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Are erasers in school 'instruments of the devil'?

Eraser Image copyright Thinkstock

A cognitive scientist has suggested rubbers be banned from classrooms. Chris Stokel-Walker asks - What is the benefit in presenting children's work, warts and all?

Guy Claxton, visiting professor at Kings College London, has sparked arguments with his comments that the humble eraser is "an instrument of the devil". At some schools corrective fluid is already banned, though more because some unruly pupils try to sniff its fumes.

The cognitive scientist told the Daily Telegraph that rubbers create "a culture of shame about error. It's a way of lying to the world, which says 'I didn't make a mistake. I got it right first time.'"

It is better, Claxton argues, to embrace mistakes, because that's what happens in the real world. Is he correct, and should erasers be banned from the classroom?

"I think banning erasers is a draconian action," says John Coe, a spokesman for the National Association for Primary Education (NAPE). "However, on occasions rubbers should not be used. If I'm teaching a class mathematics, I'd want them to show workings. I wouldn't want my pupils to be so overwhelmingly concerned for the correct answer that they didn't show me any indication - and that includes the wrong answer - as to how they got to the answer they arrived at."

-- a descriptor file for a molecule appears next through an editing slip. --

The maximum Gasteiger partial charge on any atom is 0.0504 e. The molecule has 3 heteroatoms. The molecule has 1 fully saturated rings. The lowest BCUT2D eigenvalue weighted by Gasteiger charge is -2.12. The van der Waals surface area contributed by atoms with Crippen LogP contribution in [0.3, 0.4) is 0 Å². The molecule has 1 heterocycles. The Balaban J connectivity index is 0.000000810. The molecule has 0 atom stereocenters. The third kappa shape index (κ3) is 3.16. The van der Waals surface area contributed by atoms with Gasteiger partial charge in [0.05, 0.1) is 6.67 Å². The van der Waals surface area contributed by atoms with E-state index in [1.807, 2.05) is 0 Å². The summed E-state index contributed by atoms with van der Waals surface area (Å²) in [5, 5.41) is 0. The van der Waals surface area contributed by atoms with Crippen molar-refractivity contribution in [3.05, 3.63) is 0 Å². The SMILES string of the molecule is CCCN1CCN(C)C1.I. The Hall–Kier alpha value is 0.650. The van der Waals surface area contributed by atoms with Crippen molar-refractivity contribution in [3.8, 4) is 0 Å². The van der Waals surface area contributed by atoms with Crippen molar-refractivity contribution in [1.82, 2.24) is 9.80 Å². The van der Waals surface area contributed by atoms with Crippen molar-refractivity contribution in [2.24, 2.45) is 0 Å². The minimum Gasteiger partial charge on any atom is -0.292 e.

In fact, seeing children's mistakes is an important part of learning. "The observation of children's mistakes is essential to good teaching," adds Coe. "Teachers need to observe all the attempts children make so they can target their instruction."

Claxton's argument is that by making children deny they make mistakes, we fail to prepare them for the real world, where mistakes can be made, and consequences ensue.

"For young children the step of being able to own up to a mistake is a big step to make," says Dr Anthony Williams, a child psychology expert from the University of Sheffield. "Even as adults we sweep in and out of accepting our mistakes."

But if we ban erasers from the classroom, as Claxton proposes, where would it end?

"More and more of the classroom takes part on IT," says Williams. "Would you take away the delete key? Can you imagine doing your job, or other people doing theirs, if you took away the delete key? In the real world we are always making minor mistakes, revising, changing."

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